On March 25, 1938, 31-year-old physicist Ettore Majorana boarded a ship and seas never seen again. His work made him a pioneer in neutrino physics and the quantum mechanics of spin:

No one around Majorana even remotely understood what he was up to: the other Boys, for all their gifts, were much more down-at-heel. Like most physicists at the time, they regarded Majorana’s constructions as pure mathematics, without any relevance to physics. Applying group theory to physical problems, as Majorana had done, was just embellishment, or as the English like to say, “over-egging the pudding.”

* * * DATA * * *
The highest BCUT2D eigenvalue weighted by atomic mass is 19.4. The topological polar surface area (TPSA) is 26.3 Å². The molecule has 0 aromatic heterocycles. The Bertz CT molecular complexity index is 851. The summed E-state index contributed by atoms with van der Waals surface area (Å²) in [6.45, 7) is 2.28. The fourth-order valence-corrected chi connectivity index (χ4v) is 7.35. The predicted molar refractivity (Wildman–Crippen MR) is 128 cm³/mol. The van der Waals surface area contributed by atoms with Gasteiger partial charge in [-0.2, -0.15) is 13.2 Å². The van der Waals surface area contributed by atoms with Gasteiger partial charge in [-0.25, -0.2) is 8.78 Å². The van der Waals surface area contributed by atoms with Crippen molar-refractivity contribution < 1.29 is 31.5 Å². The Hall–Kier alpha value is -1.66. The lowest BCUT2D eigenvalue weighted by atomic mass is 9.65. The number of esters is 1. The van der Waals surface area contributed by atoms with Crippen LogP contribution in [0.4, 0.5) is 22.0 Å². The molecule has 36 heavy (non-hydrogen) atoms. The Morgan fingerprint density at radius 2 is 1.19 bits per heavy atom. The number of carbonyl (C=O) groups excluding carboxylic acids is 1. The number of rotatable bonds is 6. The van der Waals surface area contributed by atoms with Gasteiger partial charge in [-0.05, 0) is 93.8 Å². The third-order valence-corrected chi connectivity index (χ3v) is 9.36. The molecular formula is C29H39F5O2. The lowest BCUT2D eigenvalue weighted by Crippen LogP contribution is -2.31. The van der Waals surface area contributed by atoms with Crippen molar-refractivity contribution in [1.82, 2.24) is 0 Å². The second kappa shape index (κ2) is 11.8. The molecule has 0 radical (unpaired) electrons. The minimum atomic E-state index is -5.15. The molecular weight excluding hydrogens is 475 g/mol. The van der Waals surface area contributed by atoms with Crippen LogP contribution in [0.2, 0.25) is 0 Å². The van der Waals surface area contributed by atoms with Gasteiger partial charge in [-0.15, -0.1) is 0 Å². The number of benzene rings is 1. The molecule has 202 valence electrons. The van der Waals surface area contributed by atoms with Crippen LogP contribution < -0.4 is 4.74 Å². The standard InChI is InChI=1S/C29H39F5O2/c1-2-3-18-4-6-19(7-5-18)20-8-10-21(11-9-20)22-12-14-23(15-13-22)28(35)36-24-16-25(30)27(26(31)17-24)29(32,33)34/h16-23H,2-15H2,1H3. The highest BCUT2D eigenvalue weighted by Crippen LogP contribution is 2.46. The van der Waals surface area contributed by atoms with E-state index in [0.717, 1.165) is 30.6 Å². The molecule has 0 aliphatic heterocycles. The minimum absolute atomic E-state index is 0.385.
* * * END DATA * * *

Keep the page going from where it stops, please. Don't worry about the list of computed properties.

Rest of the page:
Majorana didn’t care. Part of his strength was a sense of self-deprecation with which he smeared everything he did; indeed he was even more negative about his own ideas than about the others.’ He could try out unusual avenues because he didn’t take himself seriously, and so wasn’t constrained by a fear of failure. In a letter to a friend regarding his early efforts on symmetry and its toolbox, he said, “As for myself I do nothing sensible. That is, I study group theory with the firm intention of learning it, similar in this to that Dostoyevsky character who started one day to set aside his small change, fully persuaded that soon he’d be rich like Rothschild.”